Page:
“What we do or don’t do right now, will affect my entire life and the lives of my children and grandchildren. What we do or don’t do right now, me and my generation can’t undo in the future” – Greta Thunberg At the TEDxStockholm on November 23, 2018
That is just one of the many discordant statements voiced by Greta Thunberg (19) on behalf of her generation in order to respond to the inability of world leaders who are more likely to provide “lip service” yet lack of action to deal with the current climate crisis. According to her, the agenda of international climate negotiations is merely an opera, full of nonsense pledges and false hope, because behind it developed countries are still trying to find a way out to maintain their status quo and do not have to proceed with bigger sacrifices. Even though the world has collectively launched its commitment to Net Zero 2050. Net Zero by 2050. Blah, blah, blah”. Thunberg’s threw criticism again.
What is the importance of climate change for the youth?
Youth is a demographic category aged 15-25, according to the United Nations Department of Economic and Social Affairs definition. Kegan (1982) argued that youth have belief systems, values, views of the world, hold hope for the future and are at a stage where they actively try to connect themselves with their environment. Then why do they have a high awareness and concern for the climate? Based on the 2013 Intergovernmental Panel on Climate Change (IPCC) report, 2050 will be the time when children born in 2000 will live with CO2 concentrations across the atmosphere of 463 and 623 parts per million volume (ppmv), higher than 400 ppmv in 2016. They will live crammed on an earth that is 0.8 oC – 2.6 oC hotter with sea levels rising 5 – 32 cm compared to 1990s. Thus, what today’s world leaders decide, will borne by future generations. In addition, based on the narratives of Strazdin and Skeat, some scientists think that young people’s concern for the issue of climate change is also caused by the spread of ideas related to the adverse effects of climate change.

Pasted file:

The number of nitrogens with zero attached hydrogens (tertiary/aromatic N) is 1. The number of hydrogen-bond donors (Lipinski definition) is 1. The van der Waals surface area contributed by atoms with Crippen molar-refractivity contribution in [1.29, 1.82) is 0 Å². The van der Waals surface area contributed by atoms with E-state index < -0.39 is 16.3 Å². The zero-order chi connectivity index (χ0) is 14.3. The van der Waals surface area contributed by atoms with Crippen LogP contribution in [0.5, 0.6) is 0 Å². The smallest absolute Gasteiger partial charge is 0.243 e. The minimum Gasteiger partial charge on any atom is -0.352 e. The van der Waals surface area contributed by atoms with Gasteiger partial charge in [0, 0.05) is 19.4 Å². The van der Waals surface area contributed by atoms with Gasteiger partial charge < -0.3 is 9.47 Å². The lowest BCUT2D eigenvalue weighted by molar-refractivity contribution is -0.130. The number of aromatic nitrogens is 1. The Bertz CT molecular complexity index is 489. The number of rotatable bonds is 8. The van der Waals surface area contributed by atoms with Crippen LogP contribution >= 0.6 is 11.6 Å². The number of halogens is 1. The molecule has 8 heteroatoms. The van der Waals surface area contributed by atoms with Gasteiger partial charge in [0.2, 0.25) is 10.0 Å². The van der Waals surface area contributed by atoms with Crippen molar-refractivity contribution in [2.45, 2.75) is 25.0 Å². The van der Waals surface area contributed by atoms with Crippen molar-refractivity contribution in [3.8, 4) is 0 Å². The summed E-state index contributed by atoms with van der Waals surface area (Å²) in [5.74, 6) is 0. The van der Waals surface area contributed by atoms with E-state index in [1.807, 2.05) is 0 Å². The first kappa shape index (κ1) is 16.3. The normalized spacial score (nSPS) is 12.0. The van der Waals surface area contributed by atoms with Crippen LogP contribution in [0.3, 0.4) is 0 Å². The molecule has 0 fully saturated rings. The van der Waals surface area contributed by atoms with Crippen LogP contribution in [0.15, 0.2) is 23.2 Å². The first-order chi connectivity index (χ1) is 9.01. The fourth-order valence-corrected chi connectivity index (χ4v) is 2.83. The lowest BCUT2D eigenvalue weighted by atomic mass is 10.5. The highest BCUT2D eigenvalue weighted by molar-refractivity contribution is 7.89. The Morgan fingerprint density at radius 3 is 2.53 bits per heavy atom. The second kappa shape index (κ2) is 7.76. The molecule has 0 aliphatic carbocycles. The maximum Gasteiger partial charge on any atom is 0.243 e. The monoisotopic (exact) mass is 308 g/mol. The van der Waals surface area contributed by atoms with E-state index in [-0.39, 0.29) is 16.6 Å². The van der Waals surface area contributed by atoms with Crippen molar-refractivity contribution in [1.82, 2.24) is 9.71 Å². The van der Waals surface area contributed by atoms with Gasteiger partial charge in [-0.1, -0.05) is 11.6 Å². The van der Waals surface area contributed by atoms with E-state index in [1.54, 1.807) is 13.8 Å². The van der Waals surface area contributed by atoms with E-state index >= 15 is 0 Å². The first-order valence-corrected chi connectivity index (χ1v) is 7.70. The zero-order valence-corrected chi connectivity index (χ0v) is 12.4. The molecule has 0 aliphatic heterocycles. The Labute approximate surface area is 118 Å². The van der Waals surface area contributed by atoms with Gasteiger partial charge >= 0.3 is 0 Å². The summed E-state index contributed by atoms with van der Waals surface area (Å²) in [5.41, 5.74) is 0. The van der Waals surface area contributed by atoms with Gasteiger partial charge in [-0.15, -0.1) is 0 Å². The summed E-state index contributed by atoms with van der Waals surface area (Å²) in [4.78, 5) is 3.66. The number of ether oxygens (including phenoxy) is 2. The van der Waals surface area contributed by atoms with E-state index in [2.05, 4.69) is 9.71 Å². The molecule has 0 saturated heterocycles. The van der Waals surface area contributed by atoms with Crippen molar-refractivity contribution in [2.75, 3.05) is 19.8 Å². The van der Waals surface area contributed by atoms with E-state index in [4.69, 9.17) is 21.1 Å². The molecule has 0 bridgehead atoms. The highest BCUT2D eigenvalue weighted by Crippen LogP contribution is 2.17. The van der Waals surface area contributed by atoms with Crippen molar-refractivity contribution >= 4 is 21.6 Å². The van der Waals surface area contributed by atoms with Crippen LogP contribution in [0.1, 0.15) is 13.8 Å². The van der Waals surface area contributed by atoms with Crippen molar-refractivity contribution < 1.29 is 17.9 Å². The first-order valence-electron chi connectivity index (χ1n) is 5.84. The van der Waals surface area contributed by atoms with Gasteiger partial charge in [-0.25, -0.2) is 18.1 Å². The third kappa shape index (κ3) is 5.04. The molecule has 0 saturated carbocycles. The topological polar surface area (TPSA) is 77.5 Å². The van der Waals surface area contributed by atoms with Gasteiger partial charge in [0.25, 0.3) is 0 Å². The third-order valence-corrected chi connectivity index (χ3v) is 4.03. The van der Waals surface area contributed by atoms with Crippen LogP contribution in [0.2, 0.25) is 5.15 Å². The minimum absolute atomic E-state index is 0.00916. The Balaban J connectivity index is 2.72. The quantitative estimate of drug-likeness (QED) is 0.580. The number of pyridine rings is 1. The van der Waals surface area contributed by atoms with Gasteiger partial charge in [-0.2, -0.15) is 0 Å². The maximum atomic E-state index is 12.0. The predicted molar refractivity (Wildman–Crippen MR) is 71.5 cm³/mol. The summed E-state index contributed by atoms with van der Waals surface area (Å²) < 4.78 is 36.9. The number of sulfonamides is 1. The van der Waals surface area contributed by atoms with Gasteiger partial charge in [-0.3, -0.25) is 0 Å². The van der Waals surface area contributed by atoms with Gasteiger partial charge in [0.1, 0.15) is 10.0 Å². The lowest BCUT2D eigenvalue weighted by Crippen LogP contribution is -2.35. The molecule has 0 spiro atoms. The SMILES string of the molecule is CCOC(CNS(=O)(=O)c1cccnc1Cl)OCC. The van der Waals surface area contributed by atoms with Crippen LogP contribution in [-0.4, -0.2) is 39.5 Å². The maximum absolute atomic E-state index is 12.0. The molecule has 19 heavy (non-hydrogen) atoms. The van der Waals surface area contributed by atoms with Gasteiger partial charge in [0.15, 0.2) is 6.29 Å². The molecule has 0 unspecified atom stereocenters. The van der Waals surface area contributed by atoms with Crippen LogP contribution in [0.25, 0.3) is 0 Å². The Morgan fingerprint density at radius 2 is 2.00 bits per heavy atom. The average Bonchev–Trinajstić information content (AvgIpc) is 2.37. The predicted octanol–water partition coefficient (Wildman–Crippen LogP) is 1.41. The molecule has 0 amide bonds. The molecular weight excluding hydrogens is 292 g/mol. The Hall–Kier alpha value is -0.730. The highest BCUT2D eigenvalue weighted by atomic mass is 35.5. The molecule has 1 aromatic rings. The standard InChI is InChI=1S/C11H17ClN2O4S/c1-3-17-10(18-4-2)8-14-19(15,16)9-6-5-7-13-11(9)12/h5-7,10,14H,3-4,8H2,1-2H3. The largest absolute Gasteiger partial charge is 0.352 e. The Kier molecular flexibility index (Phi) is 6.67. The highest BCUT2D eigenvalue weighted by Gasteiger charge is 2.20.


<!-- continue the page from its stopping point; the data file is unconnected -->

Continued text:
Thunberg doesn’t seem to be the only young person worried about the future. Based on the results of a collaborative study by Bath University with five other universities (2021) on 10,000 young people aged 16-25 years, 60% of them are worried and very worried about their survival in the future. Many of them also feel betrayed, ignored and even discarded by politicians in the form of adults.